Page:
Being the a voice for democracy, fair play, and equal rights can be a lonesome role, just ask Boise City Councilor Lauren Mclean.
She was the lone vote Tuesday opposing a city “panhandling ordinance” which was passed despite opposition of homeless advocates and the American Civil Liberties Union.
Mclean said the law goes too far and could push people who rely on donations out of Downtown. She also questioned unintended consequences, such as discouraging people from seeking strangers’ signatures on petitions.
The GUARDIAN OPPOSED the ordinance when it was first discussed in July. The major fault in our opinion is forcing the coppers to decide if someone is “aggressive” or qualifies for one of the many exemptions to the rule. Laws which can be equal justice under the law is a major concern.
Here are some instances which are against the law:
• in any public transportation vehicle
• from people waiting in line
• on private property where “solicitation prohibited” is posted
• from roads or from a vehicle on a road when entering the roadway is necessary to accept the donation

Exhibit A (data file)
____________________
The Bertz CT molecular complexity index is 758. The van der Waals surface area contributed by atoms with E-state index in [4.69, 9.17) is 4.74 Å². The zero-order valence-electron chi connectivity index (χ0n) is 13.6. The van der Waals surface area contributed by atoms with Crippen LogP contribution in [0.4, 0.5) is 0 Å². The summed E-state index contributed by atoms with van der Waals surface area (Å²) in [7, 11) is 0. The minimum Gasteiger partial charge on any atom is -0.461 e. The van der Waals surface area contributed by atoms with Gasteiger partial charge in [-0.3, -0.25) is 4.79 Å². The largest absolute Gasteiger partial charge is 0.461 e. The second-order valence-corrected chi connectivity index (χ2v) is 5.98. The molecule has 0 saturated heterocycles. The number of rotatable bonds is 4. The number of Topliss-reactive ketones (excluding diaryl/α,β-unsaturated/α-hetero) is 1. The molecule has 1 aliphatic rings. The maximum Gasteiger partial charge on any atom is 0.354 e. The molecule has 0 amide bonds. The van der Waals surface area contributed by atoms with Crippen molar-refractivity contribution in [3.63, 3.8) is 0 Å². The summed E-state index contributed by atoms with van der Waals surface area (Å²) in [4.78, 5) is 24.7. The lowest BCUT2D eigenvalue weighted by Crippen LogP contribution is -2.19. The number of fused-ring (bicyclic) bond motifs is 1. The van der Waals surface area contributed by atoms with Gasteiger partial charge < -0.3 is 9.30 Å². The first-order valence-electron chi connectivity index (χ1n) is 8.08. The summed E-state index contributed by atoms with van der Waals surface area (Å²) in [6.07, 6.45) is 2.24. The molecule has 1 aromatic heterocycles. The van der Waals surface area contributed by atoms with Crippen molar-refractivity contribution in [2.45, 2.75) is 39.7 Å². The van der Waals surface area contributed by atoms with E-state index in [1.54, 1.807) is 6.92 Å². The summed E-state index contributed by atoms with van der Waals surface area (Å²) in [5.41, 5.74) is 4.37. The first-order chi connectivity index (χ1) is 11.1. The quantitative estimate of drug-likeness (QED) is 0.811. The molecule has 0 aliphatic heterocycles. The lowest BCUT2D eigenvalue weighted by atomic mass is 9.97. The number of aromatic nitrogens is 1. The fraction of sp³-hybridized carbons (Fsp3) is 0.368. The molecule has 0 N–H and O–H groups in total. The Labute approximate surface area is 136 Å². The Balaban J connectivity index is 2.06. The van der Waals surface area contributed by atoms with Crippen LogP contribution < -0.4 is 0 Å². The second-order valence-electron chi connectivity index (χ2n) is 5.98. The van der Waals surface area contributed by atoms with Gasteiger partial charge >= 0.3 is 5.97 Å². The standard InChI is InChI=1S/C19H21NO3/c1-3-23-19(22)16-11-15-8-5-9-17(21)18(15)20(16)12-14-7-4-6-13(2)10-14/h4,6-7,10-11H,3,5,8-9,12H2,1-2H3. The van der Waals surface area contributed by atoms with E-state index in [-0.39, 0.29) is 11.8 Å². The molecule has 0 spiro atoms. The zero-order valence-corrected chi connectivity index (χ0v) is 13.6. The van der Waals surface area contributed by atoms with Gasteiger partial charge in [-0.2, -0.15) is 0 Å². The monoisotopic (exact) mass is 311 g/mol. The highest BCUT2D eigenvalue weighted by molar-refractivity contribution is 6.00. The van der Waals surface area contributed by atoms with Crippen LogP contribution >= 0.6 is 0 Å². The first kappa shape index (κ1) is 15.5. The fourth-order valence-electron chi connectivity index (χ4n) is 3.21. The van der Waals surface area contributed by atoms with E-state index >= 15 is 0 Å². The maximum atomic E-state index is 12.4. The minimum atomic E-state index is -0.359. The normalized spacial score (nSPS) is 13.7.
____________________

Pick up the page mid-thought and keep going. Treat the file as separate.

• from pedestrians crossing a road
• within public parking garages
• within 20 feet of an ATM, financial institution, sidewalk cafe, mobile or street vendor on a sidewalk, public restrooms and portable toilets, bus stops, taxi stands, valet stations and parking pay boxes or stations (not including parking meters that serve one or two spaces)
Council candidate Paul Fortin weighed in: “I commend city councilor McLean for her vote against the panhandling law. Yes there needs for government groups, business owners and the local charities to find an answer. Just passing a law means these people will get a few warm nights in jail and 3 meals.”
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